Washington, D.C. is known for many things: Majestic monuments, smoky steakhouses, and wasteful bureaucracy at its worst. From the Environmental Protection Agency's crippling regulations to the Pentagon's $125 billion boondoggle, the swamp is full of critters. But no government agency is creepier or crawlier than the Consumer Financial Protection Bureau (CFPB).
It starts with the CFPB's structure. Normally, government agencies like the State Department and Environmental Protection Agency are overseen by Congress, which determines funding levels and monitors agency leadership for any red flags. Not so with the CFPB.
Created by the Dodd-Frank financial law in 2010, the agency receives its annual funding automatically as a portion of the Federal Reserve's budget, leaving Congress out of the appropriations process. Its director, Richard Cordray (pictured above), is a White House appointee who can only be fired by the president for cause, such as malfeasance or negligence.
Don't just take it from me. The Department of Justice (DOJ) recently filed court papers asking a federal appeals court to order the restructuring of the CFPB. The DOJ argues that the agency’s structure comes into a separation-of-powers issue, since Cordray isn’t sufficiently answerable to the president. In the DOJ’s words: “There is a greater risk that an independent agency headed by a single person will engage in extreme departures from the president’s executive policy.” The Justice Department also argued that the president should be able to fire Cordray at will.
Last year, the U.S. Court of Appeals for the District of Columbia Circuit described the CFPB as “unconstitutionally structured” and a “gross departure from settled historical practice.” The appellate court similarly ruled that Director Cordray possesses too much power. The agency's lack of accountability is so unprecedented that, this month, the House Financial Services Committee held a hearing called “The Bureau of Consumer Financial Protection’s Unconstitutional Design."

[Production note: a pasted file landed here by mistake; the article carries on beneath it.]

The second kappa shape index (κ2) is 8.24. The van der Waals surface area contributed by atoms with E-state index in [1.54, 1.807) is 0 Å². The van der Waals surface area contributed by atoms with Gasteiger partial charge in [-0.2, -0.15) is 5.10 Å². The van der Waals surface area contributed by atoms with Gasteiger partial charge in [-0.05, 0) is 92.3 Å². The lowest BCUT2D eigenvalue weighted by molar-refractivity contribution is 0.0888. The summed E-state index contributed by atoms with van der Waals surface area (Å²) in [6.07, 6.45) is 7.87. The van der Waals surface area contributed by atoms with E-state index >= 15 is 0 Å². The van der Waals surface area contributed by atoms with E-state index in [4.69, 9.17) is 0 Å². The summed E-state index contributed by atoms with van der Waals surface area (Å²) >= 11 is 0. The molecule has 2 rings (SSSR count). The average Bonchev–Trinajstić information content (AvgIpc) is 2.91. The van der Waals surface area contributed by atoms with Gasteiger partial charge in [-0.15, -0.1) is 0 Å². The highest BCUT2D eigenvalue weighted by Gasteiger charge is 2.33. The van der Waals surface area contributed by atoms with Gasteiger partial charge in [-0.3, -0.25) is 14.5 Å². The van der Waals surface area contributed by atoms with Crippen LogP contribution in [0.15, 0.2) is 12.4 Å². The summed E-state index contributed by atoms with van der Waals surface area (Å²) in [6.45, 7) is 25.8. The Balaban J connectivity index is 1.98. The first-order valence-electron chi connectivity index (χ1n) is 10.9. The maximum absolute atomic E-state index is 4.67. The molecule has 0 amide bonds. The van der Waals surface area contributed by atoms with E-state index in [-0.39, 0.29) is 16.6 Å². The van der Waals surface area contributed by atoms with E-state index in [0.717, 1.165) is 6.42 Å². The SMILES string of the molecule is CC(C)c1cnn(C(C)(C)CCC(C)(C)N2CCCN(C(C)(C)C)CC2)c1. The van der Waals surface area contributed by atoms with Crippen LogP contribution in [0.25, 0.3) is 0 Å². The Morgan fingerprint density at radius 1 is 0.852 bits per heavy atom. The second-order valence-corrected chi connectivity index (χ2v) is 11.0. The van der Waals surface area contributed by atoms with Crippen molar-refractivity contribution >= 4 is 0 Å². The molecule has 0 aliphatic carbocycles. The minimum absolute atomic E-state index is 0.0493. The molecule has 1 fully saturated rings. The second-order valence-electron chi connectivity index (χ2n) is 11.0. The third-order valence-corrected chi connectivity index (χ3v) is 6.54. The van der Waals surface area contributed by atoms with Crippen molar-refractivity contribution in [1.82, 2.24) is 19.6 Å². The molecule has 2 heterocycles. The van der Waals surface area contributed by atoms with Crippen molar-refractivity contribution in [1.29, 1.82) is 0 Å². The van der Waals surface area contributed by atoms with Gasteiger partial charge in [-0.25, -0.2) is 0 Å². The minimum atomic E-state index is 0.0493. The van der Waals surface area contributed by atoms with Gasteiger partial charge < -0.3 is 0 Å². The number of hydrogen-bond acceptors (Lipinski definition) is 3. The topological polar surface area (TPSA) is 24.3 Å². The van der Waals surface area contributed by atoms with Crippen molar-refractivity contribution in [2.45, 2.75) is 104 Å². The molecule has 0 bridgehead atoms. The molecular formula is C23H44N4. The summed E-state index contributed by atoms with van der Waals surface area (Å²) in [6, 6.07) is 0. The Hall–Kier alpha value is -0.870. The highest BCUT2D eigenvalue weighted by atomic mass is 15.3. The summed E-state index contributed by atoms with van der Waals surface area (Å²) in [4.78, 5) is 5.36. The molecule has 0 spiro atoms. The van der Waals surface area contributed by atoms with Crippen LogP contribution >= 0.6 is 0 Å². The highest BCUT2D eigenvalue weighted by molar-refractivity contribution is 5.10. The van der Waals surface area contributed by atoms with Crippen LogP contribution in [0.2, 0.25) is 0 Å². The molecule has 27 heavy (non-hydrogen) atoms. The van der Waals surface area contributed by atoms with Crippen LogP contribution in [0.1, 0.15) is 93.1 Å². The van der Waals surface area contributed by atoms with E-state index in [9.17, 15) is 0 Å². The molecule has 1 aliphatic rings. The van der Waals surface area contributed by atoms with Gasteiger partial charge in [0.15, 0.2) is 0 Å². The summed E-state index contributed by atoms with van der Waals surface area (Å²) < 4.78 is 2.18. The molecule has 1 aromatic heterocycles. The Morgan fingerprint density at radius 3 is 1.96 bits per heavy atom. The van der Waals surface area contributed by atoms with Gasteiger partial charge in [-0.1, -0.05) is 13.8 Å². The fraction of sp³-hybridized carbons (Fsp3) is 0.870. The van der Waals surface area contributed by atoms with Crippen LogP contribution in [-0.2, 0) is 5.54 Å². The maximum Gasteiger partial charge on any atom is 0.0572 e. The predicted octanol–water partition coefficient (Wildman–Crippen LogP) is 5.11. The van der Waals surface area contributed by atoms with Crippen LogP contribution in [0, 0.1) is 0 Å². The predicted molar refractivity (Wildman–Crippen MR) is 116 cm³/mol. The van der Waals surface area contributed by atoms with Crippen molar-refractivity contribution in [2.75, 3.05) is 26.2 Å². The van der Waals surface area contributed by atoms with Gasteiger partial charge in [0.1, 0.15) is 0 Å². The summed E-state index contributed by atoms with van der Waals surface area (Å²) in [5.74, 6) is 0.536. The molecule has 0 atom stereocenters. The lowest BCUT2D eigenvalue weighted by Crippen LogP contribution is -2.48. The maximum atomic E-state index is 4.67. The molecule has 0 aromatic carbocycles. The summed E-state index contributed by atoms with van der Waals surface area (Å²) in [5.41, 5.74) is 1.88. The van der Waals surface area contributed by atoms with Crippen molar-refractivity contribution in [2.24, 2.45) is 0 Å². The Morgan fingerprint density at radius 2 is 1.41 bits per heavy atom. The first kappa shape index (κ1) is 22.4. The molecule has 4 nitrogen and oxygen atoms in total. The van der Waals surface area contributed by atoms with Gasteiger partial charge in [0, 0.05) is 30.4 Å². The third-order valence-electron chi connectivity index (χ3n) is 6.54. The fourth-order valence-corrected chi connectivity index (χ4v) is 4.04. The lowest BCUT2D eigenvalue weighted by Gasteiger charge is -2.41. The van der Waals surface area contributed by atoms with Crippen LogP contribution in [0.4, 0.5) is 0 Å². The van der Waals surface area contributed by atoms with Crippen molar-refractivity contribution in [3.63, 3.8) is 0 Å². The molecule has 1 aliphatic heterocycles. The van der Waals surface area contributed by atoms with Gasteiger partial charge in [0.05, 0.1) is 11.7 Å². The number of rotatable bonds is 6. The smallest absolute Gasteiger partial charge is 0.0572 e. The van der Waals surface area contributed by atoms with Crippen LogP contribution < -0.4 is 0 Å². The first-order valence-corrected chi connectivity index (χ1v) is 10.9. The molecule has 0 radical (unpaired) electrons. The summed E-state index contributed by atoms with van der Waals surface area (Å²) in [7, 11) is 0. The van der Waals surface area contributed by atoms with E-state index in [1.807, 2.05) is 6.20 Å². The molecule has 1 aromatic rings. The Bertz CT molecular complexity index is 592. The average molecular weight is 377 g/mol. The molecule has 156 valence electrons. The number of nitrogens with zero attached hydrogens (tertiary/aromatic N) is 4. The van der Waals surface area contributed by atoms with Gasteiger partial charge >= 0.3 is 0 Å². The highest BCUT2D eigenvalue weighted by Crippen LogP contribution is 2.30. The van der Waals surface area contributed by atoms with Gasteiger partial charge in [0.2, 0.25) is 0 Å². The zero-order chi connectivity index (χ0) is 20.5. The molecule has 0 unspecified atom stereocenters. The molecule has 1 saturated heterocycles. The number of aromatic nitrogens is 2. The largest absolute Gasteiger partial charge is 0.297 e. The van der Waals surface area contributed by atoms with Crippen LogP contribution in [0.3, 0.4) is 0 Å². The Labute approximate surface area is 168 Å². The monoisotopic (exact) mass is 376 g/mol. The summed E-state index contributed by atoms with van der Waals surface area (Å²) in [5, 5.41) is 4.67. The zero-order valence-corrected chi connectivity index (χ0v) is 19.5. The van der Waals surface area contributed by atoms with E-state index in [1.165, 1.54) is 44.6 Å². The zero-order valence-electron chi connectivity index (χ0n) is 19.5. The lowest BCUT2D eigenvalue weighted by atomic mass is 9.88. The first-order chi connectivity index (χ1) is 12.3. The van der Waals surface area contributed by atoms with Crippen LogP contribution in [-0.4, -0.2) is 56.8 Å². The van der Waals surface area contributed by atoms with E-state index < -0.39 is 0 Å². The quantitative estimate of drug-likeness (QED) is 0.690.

Then there's the politics. In 2016, the CFPB sent $16 million to GMMB - a Democratic consulting firm - to publicize the agency’s marketing materials. Jim Margolis, a senior partner for GMMB, served as a senior adviser to President Obama and Hillary Clinton’s 2016 campaign. Contracting almost exclusively through Margolis’ firm, the CFPB’s advertising spending represents 2.5 percent of its annual budget - eclipsing the Food and Drug Administration’s 2 percent annual budget. (Most federal departments and agencies spend less than 1 percent of their budgets on advertising.)
The eight-figure marketing budget makes you wonder: Why do most Americans know nothing about the CFPB? In a recent national telephone survey, 81 percent of respondents claimed they they didn't even know enough about the agency to form an opinion about it. Even Rohit Chopra, a former CFPB assistant director, admits that the agency doesn’t have “the most effective PR strategy.”
But the CFPB marches on, retaining Democratic consultants. Agency staffers are clearly on board: According to a review of Federal Election Commission data, 100 percent of campaign contributions made by the agency’s employees went to Democratic candidates in 2016. Consequently, the CFPB is tied for the country’s most politically biased federal entity - alongside the National Endowment for the Humanities, National Transportation Safety Board, and Peace Corps. Even the Obama administration’s Justice Department was more diverse in its political makeup.
The swamp has no need for rogue bureaucracies. Let's drain it.